Nostalgia: King James Bible and everyday phrases

King Jame Bible on display in York Minster during an exhibition in 2011.
King Jame Bible on display in York Minster during an exhibition in 2011.

If William Shakespeare gave us more words, phrases and idioms than any other author in the English language, second only to his works is the King James version of the Bible, published five years before his death. Many of the phrases and stories still used in everyday speech have their origins in the 1611 Bible, even though most of us are unaware of it. They have survived because they are so memorable, appropriate and expressive. Just a few examples, taken at random, should make the point: “No peace for the wicked”; “a fly in the ointment”; “the salt of the earth”; “eat, drink and be merry, for tomorrow we die”; “count the cost”; “cover the multitude of sins”; and “a cloud no bigger than a man’s hand”.

However, since English is a living, evolving language, there are also many words, still in use, which no longer mean what they did in Shakespeare’s time. For instance, when Paul told the Christians in Corinth “whatsoever is sold in the shambles, that eat, asking no questions for conscience sake”, he was referring to meat bought from butchers’ shops, not a chaotic confusion, which we now mean by “shambles”.

“Gay” is an interesting adjective/noun which has altered its meaning more than once within a relatively short time. It appears only once in the Bible, where it means colourful, rich or of fine quality, as in “the gay clothing”. In the Victorian age, “gay” was one of several words to describe a female prostitute or woman of loose morals. Later again, “gay” meant happy-go-lucky, carefree or light-hearted, whereas nowadays it refers almost always to a homosexual.

Some words in the Bible are still current, but their original meaning has been largely lost. Take, for example, this quotation from Psalm 140: “The proud have hid a snare for me and cords; they have spread a net by the wayside; they have set gins for me.” The clues for the meaning of “gins” here are in the words “snare” and “net”. A gin to Shakespeare was an animal trap, not an alcoholic spirit flavoured with juniper berries. Of particular significance to Zionists, who believe that the Jews were chosen by God to live in a special place, is the use of the word “peculiar” in Deuteronomy:”...the Lord hath chosen thee to be a peculiar people unto himself, above all the nations that are upon the earth”. Clearly, “peculiar” here does not mean odd or strange, but particular and exclusive. Real ale drinkers will be familiar with a Theakston brew called “Old Peculier”, a reference to the special status of its source in Masham, a parish exempt from the jurisdiction of its diocese.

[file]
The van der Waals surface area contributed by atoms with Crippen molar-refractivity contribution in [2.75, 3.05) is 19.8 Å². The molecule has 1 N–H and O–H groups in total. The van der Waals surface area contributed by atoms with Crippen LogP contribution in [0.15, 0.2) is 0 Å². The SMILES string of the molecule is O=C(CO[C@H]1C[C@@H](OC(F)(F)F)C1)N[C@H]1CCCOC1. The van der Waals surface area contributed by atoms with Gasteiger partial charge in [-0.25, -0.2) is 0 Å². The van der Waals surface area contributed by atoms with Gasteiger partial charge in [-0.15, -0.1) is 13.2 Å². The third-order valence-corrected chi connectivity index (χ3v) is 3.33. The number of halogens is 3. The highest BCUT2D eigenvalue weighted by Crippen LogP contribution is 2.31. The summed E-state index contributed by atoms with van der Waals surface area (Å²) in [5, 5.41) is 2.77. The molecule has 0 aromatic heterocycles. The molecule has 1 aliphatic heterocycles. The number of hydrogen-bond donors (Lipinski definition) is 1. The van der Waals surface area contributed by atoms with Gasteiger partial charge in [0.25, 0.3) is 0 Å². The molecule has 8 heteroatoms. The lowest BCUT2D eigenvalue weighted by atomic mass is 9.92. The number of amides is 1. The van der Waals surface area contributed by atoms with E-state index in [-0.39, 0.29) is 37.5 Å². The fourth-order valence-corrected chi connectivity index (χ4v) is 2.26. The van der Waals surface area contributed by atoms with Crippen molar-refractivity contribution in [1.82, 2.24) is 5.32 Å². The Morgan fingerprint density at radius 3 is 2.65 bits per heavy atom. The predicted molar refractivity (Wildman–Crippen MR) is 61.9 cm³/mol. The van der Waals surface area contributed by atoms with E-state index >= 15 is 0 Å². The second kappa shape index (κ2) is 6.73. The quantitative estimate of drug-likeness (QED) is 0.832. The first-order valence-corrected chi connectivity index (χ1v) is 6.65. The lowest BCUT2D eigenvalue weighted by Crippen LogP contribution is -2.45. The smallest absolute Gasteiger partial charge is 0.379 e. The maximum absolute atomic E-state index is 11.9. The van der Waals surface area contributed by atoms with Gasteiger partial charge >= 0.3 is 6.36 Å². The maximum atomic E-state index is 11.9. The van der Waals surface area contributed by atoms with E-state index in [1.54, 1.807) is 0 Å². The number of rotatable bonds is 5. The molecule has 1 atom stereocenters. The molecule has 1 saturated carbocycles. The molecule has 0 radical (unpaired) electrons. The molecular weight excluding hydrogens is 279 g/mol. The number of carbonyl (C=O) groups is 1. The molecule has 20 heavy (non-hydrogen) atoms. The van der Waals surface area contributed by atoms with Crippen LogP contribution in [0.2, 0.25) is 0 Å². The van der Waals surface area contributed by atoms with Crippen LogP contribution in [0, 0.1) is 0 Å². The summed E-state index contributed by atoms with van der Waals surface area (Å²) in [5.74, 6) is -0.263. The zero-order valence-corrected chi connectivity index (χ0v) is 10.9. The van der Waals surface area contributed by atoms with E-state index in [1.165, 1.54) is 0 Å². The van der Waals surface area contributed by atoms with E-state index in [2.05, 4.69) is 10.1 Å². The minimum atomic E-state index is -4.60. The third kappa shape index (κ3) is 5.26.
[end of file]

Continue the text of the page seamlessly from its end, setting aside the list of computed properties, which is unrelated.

On the same subject, “publican” is not a publican. “Zacchaeus, chief of the publicans”, was a rich, collector of taxes for his Roman employers and therefore doubly detested by his Jewish victims. He was not mine, cheerful host at the local, tippling house.

So many Old Testament characters have survived in our speech, even if we are no longer familiar with their stories. The unfortunate Job survives as “Job’s comforter” and “the patience of Job”. In Genesis, Cain killed his brother and was forever stigmatised with “the curse of Cain”, “the mark of Cain” and “to raise Cain”.

Also in Genesis, Jacob dreamed of angels climbing a ladder to heaven, so that “Jacob’s ladder” is a plant with interlacing leaves; a flexible rope ladder that can be thrown over a ship’s side; or any long flight of steps, such as those linking the top of Lightfoot’s Road with that of Stepney Hill.

“The land of Nod” is not your own bed and not really a location in Hull. According to Genesis, it is “on the east of Eden”. Everybody remembers that Daniel survived “the lion’s den”, a phrase still employed to describe a place of extreme danger. Nowadays, we marvel at the advanced age that some of us live, but at 969 years Methuselah beats anyone in Scarborough’s final care homes.

Similarly, we might today complain if we lived in York or Tadcaster that global climate change is causing unprecedented floods, but none can compare with Noah’s deluge.

There are still many popular phrases in common use that owe their sources to the King James Bible. Some refer to human physical features. “The apple of your eye”, meaning something or someone supremely precious or favoured, occurs more than once. “The skin of my teeth” is of similar derivation. Teeth have no more skin than eyes have apples, but in this context it means a close shave or a near miss. When scales fall from our eyes, like St Paul you will have recovered your sight and received a Damascene conversion to the truth.

As to be expected from a people engaged mainly in farming, there are many familiar phrases derived from their work. Sheep are separated from goats, wheat from chaff, crops are sown and reaped, lands flow with milk and honey, pearls are cast before swine, olive branches are offered, wine figures prominently, swords are beaten into ploughshares. And if you want a metaphor for the impossible, try to pass a camel through the eye of a needle.

Anyone on the lookout for alternatives to Karl Marx’s “Communist Manifesto”, will find plenty of references to class conflict and unjust inequalities in the Authorised Version. Instead of “proletariat”, before the industrial revolution, there were “hewers of wood and drawers of water”; and instead of long hours of labour and low wages, there were people waiting for “crumbs from the rich man’s table”. And there’s that old warning again about “filthy lucre”, “serving God and Mammon”, and “the love of money is the root of all evil”. Finally, “the labourer is worthy of his hire” might well be justification for a living wage. The Bible is right up to date.